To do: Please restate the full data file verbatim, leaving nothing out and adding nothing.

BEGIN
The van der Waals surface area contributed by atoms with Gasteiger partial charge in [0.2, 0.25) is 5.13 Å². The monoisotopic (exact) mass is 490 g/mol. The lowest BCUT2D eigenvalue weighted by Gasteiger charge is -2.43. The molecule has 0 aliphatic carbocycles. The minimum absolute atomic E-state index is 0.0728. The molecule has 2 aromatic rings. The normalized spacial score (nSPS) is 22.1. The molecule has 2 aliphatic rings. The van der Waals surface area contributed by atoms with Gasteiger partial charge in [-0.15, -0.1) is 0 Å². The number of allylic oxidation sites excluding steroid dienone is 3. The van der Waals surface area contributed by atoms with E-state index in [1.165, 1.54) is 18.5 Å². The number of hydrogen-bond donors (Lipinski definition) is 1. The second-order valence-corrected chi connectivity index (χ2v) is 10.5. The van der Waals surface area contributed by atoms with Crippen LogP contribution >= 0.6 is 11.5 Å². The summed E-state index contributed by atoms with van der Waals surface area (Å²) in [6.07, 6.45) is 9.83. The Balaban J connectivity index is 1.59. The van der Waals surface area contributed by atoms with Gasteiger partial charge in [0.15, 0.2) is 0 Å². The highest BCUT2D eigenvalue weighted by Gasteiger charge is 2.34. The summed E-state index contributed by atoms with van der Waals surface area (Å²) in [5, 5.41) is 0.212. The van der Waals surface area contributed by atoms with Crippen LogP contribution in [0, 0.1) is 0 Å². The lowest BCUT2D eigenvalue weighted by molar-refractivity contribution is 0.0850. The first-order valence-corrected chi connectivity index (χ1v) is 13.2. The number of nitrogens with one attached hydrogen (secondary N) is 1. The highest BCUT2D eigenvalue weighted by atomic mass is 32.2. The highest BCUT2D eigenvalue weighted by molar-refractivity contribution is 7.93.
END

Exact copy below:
The van der Waals surface area contributed by atoms with Gasteiger partial charge in [0.2, 0.25) is 5.13 Å². The monoisotopic (exact) mass is 490 g/mol. The lowest BCUT2D eigenvalue weighted by Gasteiger charge is -2.43. The molecule has 0 aliphatic carbocycles. The minimum absolute atomic E-state index is 0.0728. The molecule has 2 aromatic rings. The normalized spacial score (nSPS) is 22.1. The molecule has 2 aliphatic rings. The van der Waals surface area contributed by atoms with Gasteiger partial charge in [-0.15, -0.1) is 0 Å². The number of allylic oxidation sites excluding steroid dienone is 3. The van der Waals surface area contributed by atoms with E-state index in [1.165, 1.54) is 18.5 Å². The number of hydrogen-bond donors (Lipinski definition) is 1. The second-order valence-corrected chi connectivity index (χ2v) is 10.5. The van der Waals surface area contributed by atoms with Crippen LogP contribution >= 0.6 is 11.5 Å². The summed E-state index contributed by atoms with van der Waals surface area (Å²) in [6.07, 6.45) is 9.83. The Balaban J connectivity index is 1.59. The van der Waals surface area contributed by atoms with Gasteiger partial charge in [0.15, 0.2) is 0 Å². The highest BCUT2D eigenvalue weighted by Gasteiger charge is 2.34. The summed E-state index contributed by atoms with van der Waals surface area (Å²) in [5, 5.41) is 0.212. The van der Waals surface area contributed by atoms with Crippen LogP contribution in [0, 0.1) is 0 Å². The lowest BCUT2D eigenvalue weighted by molar-refractivity contribution is 0.0850. The first-order valence-corrected chi connectivity index (χ1v) is 13.2. The number of nitrogens with one attached hydrogen (secondary N) is 1. The highest BCUT2D eigenvalue weighted by atomic mass is 32.2. The highest BCUT2D eigenvalue weighted by molar-refractivity contribution is 7.93.